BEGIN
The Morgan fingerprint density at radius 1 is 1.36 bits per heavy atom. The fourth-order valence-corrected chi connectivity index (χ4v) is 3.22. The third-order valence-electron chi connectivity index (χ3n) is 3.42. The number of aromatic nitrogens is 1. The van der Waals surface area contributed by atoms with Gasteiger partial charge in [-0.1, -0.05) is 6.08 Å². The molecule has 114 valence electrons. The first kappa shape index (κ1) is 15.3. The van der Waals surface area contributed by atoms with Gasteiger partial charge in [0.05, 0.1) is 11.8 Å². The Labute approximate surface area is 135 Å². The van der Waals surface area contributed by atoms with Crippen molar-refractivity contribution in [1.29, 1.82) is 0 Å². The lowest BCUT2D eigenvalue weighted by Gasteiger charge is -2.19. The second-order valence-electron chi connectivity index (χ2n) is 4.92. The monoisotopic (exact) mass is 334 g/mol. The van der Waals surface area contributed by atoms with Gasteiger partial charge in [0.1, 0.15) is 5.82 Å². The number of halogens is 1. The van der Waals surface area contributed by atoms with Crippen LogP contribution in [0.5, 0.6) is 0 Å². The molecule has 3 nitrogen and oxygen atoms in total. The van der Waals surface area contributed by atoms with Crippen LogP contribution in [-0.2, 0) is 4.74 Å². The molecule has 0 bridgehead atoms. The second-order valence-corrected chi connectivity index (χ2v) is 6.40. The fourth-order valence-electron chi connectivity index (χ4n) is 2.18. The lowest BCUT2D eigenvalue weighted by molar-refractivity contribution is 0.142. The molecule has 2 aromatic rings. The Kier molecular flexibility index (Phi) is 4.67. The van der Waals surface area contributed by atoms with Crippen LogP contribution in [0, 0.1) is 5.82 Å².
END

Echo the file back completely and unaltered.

The Morgan fingerprint density at radius 1 is 1.36 bits per heavy atom. The fourth-order valence-corrected chi connectivity index (χ4v) is 3.22. The third-order valence-electron chi connectivity index (χ3n) is 3.42. The number of aromatic nitrogens is 1. The van der Waals surface area contributed by atoms with Gasteiger partial charge in [-0.1, -0.05) is 6.08 Å². The molecule has 114 valence electrons. The first kappa shape index (κ1) is 15.3. The van der Waals surface area contributed by atoms with Gasteiger partial charge in [0.05, 0.1) is 11.8 Å². The Labute approximate surface area is 135 Å². The van der Waals surface area contributed by atoms with Crippen molar-refractivity contribution in [1.29, 1.82) is 0 Å². The lowest BCUT2D eigenvalue weighted by Gasteiger charge is -2.19. The second-order valence-electron chi connectivity index (χ2n) is 4.92. The monoisotopic (exact) mass is 334 g/mol. The van der Waals surface area contributed by atoms with Gasteiger partial charge in [0.1, 0.15) is 5.82 Å². The number of halogens is 1. The van der Waals surface area contributed by atoms with Crippen LogP contribution in [0.5, 0.6) is 0 Å². The molecule has 3 nitrogen and oxygen atoms in total. The van der Waals surface area contributed by atoms with Crippen LogP contribution in [-0.2, 0) is 4.74 Å². The molecule has 0 bridgehead atoms. The second-order valence-corrected chi connectivity index (χ2v) is 6.40. The fourth-order valence-electron chi connectivity index (χ4n) is 2.18. The lowest BCUT2D eigenvalue weighted by molar-refractivity contribution is 0.142. The molecule has 2 aromatic rings. The Kier molecular flexibility index (Phi) is 4.67. The van der Waals surface area contributed by atoms with Crippen LogP contribution in [0, 0.1) is 5.82 Å².